Well, it’s what the stock markets have been in great anticipation for – the Federal Reserve finally made the decision to cut interest rates for the first time since 2008. However, the investment space has been left somewhat disappointed at the size of the cut, which was capped at just 0.25%.
The market was expecting a higher cut
For those unaware, when the Federal Reserve – or any central bank for that matter, decides to cut interest rates, it effectively makes borrowing cheaper. This is not only the case for large-scale corporations and investment banks, but for everyday consumers, too. Regarding the latter, this also has a direct impact on mortgage rates, subsequently making them cheaper for consumers on a variable interest plan.
Nevertheless, the 0.25% now takes the Federal Reserve target range to the 2% – 2.25% range. However, this was considerably lower than what the markets were hoping for. This not only Wall Street themselves, but US President Donald Trump also decided to pitch in. In standard fashion, the President Tweeted that “As usual, Powell let us down.”
Trump continued to add that “What the market wanted to hear from Jay Powell and the Federal Reserve was that this was the beginning of a lengthy and aggressive rate-cutting cycle which would keep pace with China,”.
In full recognition that the 0.25% rate cut wasn’t quite what the markets were hoping for, Federal Reserve chairman Jay Powell noted in his post-news conference that he was “not committed to just one cut”. Therefore, not all is lost as it, as further interest rate cuts could be on the horizon late in the year.
Low inflation and trade tensions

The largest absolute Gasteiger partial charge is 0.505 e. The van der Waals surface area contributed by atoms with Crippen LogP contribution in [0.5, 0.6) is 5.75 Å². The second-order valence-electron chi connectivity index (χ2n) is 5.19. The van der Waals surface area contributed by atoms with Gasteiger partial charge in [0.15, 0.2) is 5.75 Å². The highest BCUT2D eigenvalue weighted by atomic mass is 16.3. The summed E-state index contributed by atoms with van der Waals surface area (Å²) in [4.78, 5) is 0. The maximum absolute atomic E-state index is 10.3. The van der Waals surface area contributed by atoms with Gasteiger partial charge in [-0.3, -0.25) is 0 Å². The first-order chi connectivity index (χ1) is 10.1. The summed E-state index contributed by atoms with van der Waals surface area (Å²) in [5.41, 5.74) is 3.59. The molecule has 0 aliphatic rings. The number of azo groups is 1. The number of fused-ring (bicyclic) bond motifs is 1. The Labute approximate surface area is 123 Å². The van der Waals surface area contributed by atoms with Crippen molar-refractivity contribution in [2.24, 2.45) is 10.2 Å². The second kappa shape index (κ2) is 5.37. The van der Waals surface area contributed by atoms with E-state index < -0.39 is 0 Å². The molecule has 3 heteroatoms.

When expressing his viewpoints on the 0.25% rate cut, Fed chairman Powell noted that the US economy was still growing at a healthy pace. On the other hand, Powell also made reference to ongoing trade tensions, and although not specifically mentioned, the ongoing dispute between the US and China.
However, the Federal Reserve chairman also made it clear that they would in way criticise US foreign policy, as this is beyond the remit of the central bank’s scope.
When it came to inflation, the Federal Reserve also noted that this is still below the ongoing target rate of 2%. Powell was quoted as saying “Although the growth of household spending has picked up from earlier in the year, growth of business fixed investment has been soft. “On a 12-month basis, overall inflation and inflation for items other than food and energy are running below 2%.”.
In terms of the labour market, Powell reaffirmed the position that growth is sold, with unemployment rates at record lows. However, it is often said that many of the new jobs being created in the US are within the public service sector, or based on low-paid part-time roles.